Liberals, for example, may say, "We believe in equal rights for gays, women and minorities, equality of opportunity, and a peaceful foreign policy." Yet I have yet to hear how gun control and anti-smoking laws fit in with this. Rather, I get the impression that philosophically, liberals support gun control and anti-tobacco laws simply because, well, they just do. Because they're liberals, that's why. and that is a failure of communication and a coherent platform. Would a liberal frame their views on these policies in terms of health (like with smoking), by saying, "we also stand for health and and not being hurt by cigerrate smoke?" I suppose this could fit in with some of their other policies, like the war on obesity, but either way, if you claim to be for civil liberties and distinguish that from conservatives who don't, but make exceptions on two issues, I don't see how that makes much sense. And these exceptions have never been adequately explained in a coherent way. Your explanation for your opposition to it makes sense, but it needs to be spelled out or elaborated upon more clearly in terms of a platform. I'm not asking anyone to provide a narrative for liberals or conservatives, as I doubt anyone on this forum could do that. It's not like any of us are party strategists or anything. But it's still something I've always wondered about.

Similarly, on civil liberties, conservatives are generally thought to be more against them, except, of course, for some reason, they support the right to bear arms and smoke in public places. How do they explain that, exactly? Hmmm, smoking in public places is okay because conservatives like to smoke and liberals don't? Or guns are important because self-defense is a fundamental right, but you can't put marijuana smoke inside your body because it is immoral? So a substance that could possibly hurt only you is bad but guns, which often KILL people, are good (I'm not anti-gun, just saying)? Why, exactly? It doesn't make much sense to me.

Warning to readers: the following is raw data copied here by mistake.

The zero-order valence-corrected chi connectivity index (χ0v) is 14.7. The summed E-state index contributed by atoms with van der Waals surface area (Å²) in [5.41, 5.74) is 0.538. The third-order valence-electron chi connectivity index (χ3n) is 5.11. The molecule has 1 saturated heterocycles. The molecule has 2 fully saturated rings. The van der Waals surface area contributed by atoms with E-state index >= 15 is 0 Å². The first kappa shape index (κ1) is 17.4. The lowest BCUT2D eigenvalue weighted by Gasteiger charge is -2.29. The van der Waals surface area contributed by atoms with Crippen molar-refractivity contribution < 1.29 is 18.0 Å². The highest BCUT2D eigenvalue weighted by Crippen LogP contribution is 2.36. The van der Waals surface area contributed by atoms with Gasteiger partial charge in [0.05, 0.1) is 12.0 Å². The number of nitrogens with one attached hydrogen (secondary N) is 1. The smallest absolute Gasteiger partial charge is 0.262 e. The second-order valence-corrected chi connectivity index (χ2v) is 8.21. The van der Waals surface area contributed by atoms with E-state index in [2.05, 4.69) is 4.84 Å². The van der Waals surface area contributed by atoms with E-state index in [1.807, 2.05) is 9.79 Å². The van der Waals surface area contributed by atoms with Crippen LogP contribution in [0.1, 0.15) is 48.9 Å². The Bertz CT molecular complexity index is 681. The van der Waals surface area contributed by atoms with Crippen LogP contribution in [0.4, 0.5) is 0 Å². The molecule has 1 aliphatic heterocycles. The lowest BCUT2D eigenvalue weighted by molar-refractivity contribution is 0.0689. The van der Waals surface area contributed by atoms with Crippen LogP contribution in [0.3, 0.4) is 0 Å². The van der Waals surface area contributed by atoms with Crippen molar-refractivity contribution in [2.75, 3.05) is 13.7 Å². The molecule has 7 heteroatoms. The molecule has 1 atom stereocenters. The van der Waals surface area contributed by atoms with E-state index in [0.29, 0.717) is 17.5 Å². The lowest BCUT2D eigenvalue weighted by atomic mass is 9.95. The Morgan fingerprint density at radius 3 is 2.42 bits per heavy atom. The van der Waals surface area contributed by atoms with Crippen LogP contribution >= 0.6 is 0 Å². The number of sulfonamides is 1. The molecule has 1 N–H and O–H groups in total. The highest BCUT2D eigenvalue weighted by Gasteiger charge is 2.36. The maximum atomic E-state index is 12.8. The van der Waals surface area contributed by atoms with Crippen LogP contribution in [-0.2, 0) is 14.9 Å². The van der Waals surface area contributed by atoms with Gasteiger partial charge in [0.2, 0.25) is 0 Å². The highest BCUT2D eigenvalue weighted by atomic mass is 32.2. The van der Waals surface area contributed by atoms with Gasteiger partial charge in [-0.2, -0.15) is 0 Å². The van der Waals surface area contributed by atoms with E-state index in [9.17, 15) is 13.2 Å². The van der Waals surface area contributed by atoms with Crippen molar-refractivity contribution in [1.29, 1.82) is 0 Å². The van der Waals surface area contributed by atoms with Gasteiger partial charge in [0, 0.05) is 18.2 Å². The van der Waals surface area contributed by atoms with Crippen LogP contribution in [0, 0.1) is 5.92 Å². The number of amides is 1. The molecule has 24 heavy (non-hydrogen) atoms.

This is why, on civil liberties at least, the libertarian platform makes more sense, because it opposes any restrictions on civil liberties. For example, if banning marijuana can't stop people from smoking it, what makes us possibly think that banning guns could stop people from using guns? So anyway, I think the liberal views on these subjects could possibly, someday, make some coherent sense, but it needs to be framed in a better way.

I hope I didn't come off as rambling in this post.



Overkill
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17 May 2010, 4:56 pm

As far as my views on anti-tobacco laws, I actually find laws allowing smoking inside buildings more harmful than in wide-open spaces like parks. Inside buildings, you are forced to endure the smell, while outside, no one is forcing you to stay in the vicinity of someone who is smoking. Why do we need to ban smoking in parks then? Granted, cigerrette smoke travels far, but no one is stopping you from leaving the area.



Orwell
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17 May 2010, 9:46 pm

Overkill wrote:
I guess I was thinking more in terms of how a liberal would 'frame' that argument in a party platform.

Probably in the context of their conviction that government has a responsibility to protect its citizens. That is, access to firearms should be restricted to keep people safe from shooting deaths and smoking tobacco in public places should be restricted to protect people from second-hand smoke. I don't see how it's difficult for liberals to put that in the context of the rest of their beliefs.

Quote:
if you claim to be for civil liberties and distinguish that from conservatives who don't, but make exceptions on two issues, I don't see how that makes much sense. And these exceptions have never been adequately explained in a coherent way.

I doubt liberals see these as exceptions to a general civil liberty stance; rather, your civil liberties end when you endanger others (first amendment is abrogated when you yell "fire" in a crowded theater, second amendment when you cannot use firearms responsibly, etc).